© 2023
NPR for Northern Colorado
Play Live Radio
Next Up:
Available On Air Stations

KUNC's Colorado Edition: Five Years Later

Courtesy of Kerry Grimes
In this photo taken Sept. 12, 2013, the Little Thompson River overflowed its banks to join with a nearby lake.

On this week's Colorado Edition, we're doing something a little different. It's been five years since the September 2013 floods that brought devastation to many Colorado communities. We take a look back at what happened, and at how communities are recovering today.

Nine people died, thousands were displaced, and more than 1,800 homes were destroyed or damaged. Many are still dealing with flood recovery. There are thousands of stories that can be told, but in this episode, we'll bring you six.

One of the hardest hit areas in Boulder County was Jamestown, where one person died. Matt Bloom visited the community to see how the recovery is going.

Credit Kerry Grimes/Erin O'Toole
Kiowa Road bridge was washed out by the Little Thompson in the 2013 floods; today, the bridge has been rebuilt.

Thousands of people were left stranded by floodwaters - only to be rescued by helicopter. During the flooding five years ago, Erin O'Toole spoke with Pinewood Springs evacuee Kerry Grimes. She recently had the opportunity to reconnect with him and reflect on how things have changed - and stayed the same - since the floods.

The flood waters caused immense property damage along Colorado's northern Front Range and foothills. It also altered the course of several rivers and made fundamental changes to the landscape itself. Luke Runyon visited a few sites along the St. Vrain Creek to see how things have changed.

Credit Graphic: Ashley Jefcoat/KUNC, Images: Google Earth
During the flood St. Vrain Creek jumped its banks near Sandstone Ranch and carved a new channel through spent gravel pits.

When we started our reporting project, we asked for your memories of the flooding through the Curious Colorado webpage. We heard from several of you:

From Loran Smith: When you're evacuated for something like a flood, a lot of people turn to family and friends for shelter until they can return home. But what if you're brand new to the area? That's exactly what happened for Loran and his wife, who made a long trek to get to the Front Range - and they weren't quite ready to abandon their new home.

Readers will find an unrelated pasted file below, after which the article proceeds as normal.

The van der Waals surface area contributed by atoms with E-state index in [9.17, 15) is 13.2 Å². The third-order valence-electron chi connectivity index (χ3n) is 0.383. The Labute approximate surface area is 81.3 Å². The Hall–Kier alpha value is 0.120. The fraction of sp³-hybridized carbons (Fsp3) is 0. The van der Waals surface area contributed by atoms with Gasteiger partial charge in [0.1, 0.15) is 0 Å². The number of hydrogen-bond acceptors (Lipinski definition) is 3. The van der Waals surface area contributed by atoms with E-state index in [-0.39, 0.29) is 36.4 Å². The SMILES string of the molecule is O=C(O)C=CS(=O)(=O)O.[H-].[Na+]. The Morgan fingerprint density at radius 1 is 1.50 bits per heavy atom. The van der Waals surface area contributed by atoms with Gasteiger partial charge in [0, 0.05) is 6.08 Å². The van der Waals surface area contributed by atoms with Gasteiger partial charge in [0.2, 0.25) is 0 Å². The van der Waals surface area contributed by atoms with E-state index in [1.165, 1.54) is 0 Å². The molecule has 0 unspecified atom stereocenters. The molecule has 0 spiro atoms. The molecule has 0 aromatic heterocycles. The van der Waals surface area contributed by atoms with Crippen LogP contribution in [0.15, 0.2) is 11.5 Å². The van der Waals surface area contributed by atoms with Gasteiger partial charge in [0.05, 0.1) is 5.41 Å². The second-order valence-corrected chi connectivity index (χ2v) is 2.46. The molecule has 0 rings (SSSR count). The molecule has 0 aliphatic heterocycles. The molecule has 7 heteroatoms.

From Raymond Linda: Raymond worked at a construction site at the mouth of the Big Thompson Canyon when floodwaters blocked him from going to work. Instead, he turned his attention to helping families in Greeley and Evans whose lives were turned upside down.

Credit Courtesy of Michael S.
Terra, the dog rescued by Michael S. during the 2013 floods.

From Michael S.: When the rain started, he and his family were living in Loveland and didn't initially think anything of it. And while he didn't need to evacuate his family, they did find themselves gaining another member when he opened the door for someone in need.

From Ken Singer: We weren't able to include Ken's story in our podcast, but his dramatic retelling of the events of the 2013 floods is worth a listen. You can hear it below.

Listen to Ken Singer's story about the 2013 floods.

Our intro music is "Remember Me" by Colorado musician Kalatana. Our outro this week is "Reunion" by Jazzhar. Other music this week:

  • ROZKOL - "To The Water's Edge"
  • Doctor Turtle - "You're Right But I'm Me"
  • Junya Nishimura - "Fragile Rain"
  • Cellophane Sam - "Mountains"

This episode is hosted and produced by assistant news director Erin O'Toole and managing editor Brian Larson. Digital editor Ashley Jefcoat handled the web and produced the Curious Colorado vignettes. Additional production work was done by Karlie Huckels and news director Catherine Welch.

KUNC's Colorado Edition is a weekly look at the top stories from our newsroom. It's available every Friday on our website, as well as on iTunes, Google Play, Stitcher or wherever (RSS) you get your podcasts. You can hear it on the air every Sunday at 9 p.m. on KUNC.